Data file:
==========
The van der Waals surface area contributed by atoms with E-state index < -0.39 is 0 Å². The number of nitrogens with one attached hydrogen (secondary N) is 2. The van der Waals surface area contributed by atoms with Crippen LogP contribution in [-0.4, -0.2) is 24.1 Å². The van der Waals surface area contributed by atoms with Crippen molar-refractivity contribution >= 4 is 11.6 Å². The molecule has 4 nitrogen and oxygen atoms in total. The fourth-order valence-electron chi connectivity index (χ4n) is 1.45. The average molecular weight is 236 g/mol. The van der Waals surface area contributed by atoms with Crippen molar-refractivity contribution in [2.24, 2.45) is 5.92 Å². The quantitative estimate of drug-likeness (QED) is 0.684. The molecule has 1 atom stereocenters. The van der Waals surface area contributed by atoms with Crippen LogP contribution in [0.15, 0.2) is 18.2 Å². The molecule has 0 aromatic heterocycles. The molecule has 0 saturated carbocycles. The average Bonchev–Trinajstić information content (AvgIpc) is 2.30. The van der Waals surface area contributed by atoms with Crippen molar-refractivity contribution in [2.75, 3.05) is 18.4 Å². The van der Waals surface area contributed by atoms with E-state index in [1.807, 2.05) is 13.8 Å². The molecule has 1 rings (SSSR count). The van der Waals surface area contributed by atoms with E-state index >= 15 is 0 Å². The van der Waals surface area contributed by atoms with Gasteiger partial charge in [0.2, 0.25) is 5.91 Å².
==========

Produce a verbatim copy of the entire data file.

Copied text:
The van der Waals surface area contributed by atoms with E-state index < -0.39 is 0 Å². The number of nitrogens with one attached hydrogen (secondary N) is 2. The van der Waals surface area contributed by atoms with Crippen LogP contribution in [-0.4, -0.2) is 24.1 Å². The van der Waals surface area contributed by atoms with Crippen molar-refractivity contribution >= 4 is 11.6 Å². The molecule has 4 nitrogen and oxygen atoms in total. The fourth-order valence-electron chi connectivity index (χ4n) is 1.45. The average molecular weight is 236 g/mol. The van der Waals surface area contributed by atoms with Crippen molar-refractivity contribution in [2.24, 2.45) is 5.92 Å². The quantitative estimate of drug-likeness (QED) is 0.684. The molecule has 1 atom stereocenters. The van der Waals surface area contributed by atoms with Crippen LogP contribution in [0.15, 0.2) is 18.2 Å². The molecule has 0 aromatic heterocycles. The molecule has 0 saturated carbocycles. The average Bonchev–Trinajstić information content (AvgIpc) is 2.30. The van der Waals surface area contributed by atoms with Crippen molar-refractivity contribution in [2.75, 3.05) is 18.4 Å². The van der Waals surface area contributed by atoms with E-state index in [1.807, 2.05) is 13.8 Å². The molecule has 1 rings (SSSR count). The van der Waals surface area contributed by atoms with E-state index >= 15 is 0 Å². The van der Waals surface area contributed by atoms with Gasteiger partial charge in [0.2, 0.25) is 5.91 Å².